If you want to capture CAN data to the SDCard then you have to bring up a serial console (the one built into the Arduino IDE works fine) and enable line endings (any of them will do CR, LF, CRLF). Then send ? (press enter to send it) and you should get a menu. From there you can set up the name of the file and turn on file logging. You can set whether to automatically use the sdcard or whether you’d like to turn it on and off.

As for how many apps. Well, embarrassingly enough, I don’t know. There are more sketches than just M2RET and more apps than just SavvyCAN but I personally haven’t tested all that many. In theory you could set M2RET to be a LAWICEL compatible device and then connect via serial as a slcan device in linux. Then any socketcan compatible app should work. Along those same lines, as it should emulate a lawicel device, it should work with apps that interface over that serial protocol. But, the vast majority of testing has been with M2RET and SavvyCAN. From there it tends to turn into a lot of custom sketches so that people can do exactly what they want to do.

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#8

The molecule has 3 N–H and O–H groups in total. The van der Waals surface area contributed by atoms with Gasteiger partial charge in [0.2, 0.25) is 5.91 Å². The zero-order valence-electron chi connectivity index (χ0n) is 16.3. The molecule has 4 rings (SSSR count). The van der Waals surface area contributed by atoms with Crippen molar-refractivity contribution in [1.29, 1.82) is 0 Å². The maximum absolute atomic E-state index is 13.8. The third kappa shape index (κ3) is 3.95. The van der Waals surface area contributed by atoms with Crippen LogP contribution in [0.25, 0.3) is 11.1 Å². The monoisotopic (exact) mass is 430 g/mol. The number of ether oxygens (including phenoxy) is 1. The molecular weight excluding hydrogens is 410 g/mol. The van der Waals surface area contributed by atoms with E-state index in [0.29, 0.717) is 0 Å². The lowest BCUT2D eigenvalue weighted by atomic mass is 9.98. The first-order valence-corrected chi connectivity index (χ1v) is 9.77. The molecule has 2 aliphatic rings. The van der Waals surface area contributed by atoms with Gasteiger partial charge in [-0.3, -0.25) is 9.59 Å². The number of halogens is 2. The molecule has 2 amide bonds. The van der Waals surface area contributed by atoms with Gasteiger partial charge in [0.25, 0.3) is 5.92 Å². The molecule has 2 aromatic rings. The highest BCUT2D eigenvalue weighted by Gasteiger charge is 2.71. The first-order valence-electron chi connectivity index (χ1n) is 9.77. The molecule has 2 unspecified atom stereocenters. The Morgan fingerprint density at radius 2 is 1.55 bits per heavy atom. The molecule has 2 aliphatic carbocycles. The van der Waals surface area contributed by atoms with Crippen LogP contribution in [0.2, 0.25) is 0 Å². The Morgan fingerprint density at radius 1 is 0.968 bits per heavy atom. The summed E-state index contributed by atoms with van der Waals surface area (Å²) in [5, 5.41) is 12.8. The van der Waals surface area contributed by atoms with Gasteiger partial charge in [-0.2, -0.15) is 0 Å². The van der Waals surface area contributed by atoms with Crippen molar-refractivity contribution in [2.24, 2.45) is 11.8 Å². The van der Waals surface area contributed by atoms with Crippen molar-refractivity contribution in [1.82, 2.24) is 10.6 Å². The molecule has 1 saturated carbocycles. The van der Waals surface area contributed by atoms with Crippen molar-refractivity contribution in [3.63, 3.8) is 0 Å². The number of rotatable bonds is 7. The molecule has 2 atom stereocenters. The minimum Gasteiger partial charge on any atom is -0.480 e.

Thanks for your input, it was extremely detailed and cleared up a lot of my questions!

I reflashed with M2RET so the M2 was ready for sniffing the CAN bus and I hooked it up to my car today. I drove 2 hours total and when I got home and hooked my M2 back up to my PC SavvyCAN looks no different than the images I posted above. Is there any setting that I need to make sure I have either on or off? (Such as “Listen Only” option where the Baud rate is listed)

I’ve heard that some cars have a very quiet CAN bus and require commands to be sent to get the vehicle to send CAN instructions to the M2. Do you think that is my issue?

Also how many of the buses should I have on? It shows there are 3 total, should I have all 3 on with the 500,000 baud rate?

Thanks in advance for any assitance!

#9